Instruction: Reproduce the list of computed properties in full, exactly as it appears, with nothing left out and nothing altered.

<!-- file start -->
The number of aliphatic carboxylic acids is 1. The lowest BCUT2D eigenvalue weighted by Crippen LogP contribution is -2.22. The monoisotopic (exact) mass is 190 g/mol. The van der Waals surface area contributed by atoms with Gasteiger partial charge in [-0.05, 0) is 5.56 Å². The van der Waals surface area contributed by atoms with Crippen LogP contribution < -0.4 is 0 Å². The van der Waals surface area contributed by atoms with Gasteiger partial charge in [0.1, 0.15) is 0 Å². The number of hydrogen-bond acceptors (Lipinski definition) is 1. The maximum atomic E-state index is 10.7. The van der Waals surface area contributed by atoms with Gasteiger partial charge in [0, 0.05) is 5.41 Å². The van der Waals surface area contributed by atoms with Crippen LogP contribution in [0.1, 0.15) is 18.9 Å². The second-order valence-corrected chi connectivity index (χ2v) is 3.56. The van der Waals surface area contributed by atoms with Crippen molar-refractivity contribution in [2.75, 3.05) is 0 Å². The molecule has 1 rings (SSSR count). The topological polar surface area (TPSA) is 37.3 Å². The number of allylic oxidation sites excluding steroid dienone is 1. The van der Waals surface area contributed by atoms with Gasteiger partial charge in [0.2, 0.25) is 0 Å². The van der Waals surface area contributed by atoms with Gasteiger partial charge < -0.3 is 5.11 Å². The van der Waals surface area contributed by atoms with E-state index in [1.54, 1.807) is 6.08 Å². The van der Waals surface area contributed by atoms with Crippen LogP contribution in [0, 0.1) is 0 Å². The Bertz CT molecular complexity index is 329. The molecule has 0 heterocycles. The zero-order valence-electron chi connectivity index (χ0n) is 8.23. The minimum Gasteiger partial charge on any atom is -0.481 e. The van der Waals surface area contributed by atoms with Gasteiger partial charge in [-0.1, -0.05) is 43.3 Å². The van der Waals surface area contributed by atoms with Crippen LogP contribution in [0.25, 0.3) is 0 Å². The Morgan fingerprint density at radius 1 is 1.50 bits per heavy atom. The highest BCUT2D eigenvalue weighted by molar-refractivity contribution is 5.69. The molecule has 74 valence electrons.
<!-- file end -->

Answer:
The number of aliphatic carboxylic acids is 1. The lowest BCUT2D eigenvalue weighted by Crippen LogP contribution is -2.22. The monoisotopic (exact) mass is 190 g/mol. The van der Waals surface area contributed by atoms with Gasteiger partial charge in [-0.05, 0) is 5.56 Å². The van der Waals surface area contributed by atoms with Crippen LogP contribution < -0.4 is 0 Å². The van der Waals surface area contributed by atoms with Gasteiger partial charge in [0.1, 0.15) is 0 Å². The number of hydrogen-bond acceptors (Lipinski definition) is 1. The maximum atomic E-state index is 10.7. The van der Waals surface area contributed by atoms with Gasteiger partial charge in [0, 0.05) is 5.41 Å². The van der Waals surface area contributed by atoms with Crippen LogP contribution in [0.1, 0.15) is 18.9 Å². The second-order valence-corrected chi connectivity index (χ2v) is 3.56. The van der Waals surface area contributed by atoms with Crippen molar-refractivity contribution in [2.75, 3.05) is 0 Å². The molecule has 1 rings (SSSR count). The topological polar surface area (TPSA) is 37.3 Å². The number of allylic oxidation sites excluding steroid dienone is 1. The van der Waals surface area contributed by atoms with Gasteiger partial charge in [0.2, 0.25) is 0 Å². The van der Waals surface area contributed by atoms with Gasteiger partial charge < -0.3 is 5.11 Å². The van der Waals surface area contributed by atoms with E-state index in [1.54, 1.807) is 6.08 Å². The van der Waals surface area contributed by atoms with Crippen LogP contribution in [0, 0.1) is 0 Å². The Bertz CT molecular complexity index is 329. The molecule has 0 heterocycles. The zero-order valence-electron chi connectivity index (χ0n) is 8.23. The minimum Gasteiger partial charge on any atom is -0.481 e. The van der Waals surface area contributed by atoms with Gasteiger partial charge in [-0.1, -0.05) is 43.3 Å². The van der Waals surface area contributed by atoms with Crippen LogP contribution in [0.25, 0.3) is 0 Å². The Morgan fingerprint density at radius 1 is 1.50 bits per heavy atom. The highest BCUT2D eigenvalue weighted by molar-refractivity contribution is 5.69. The molecule has 74 valence electrons.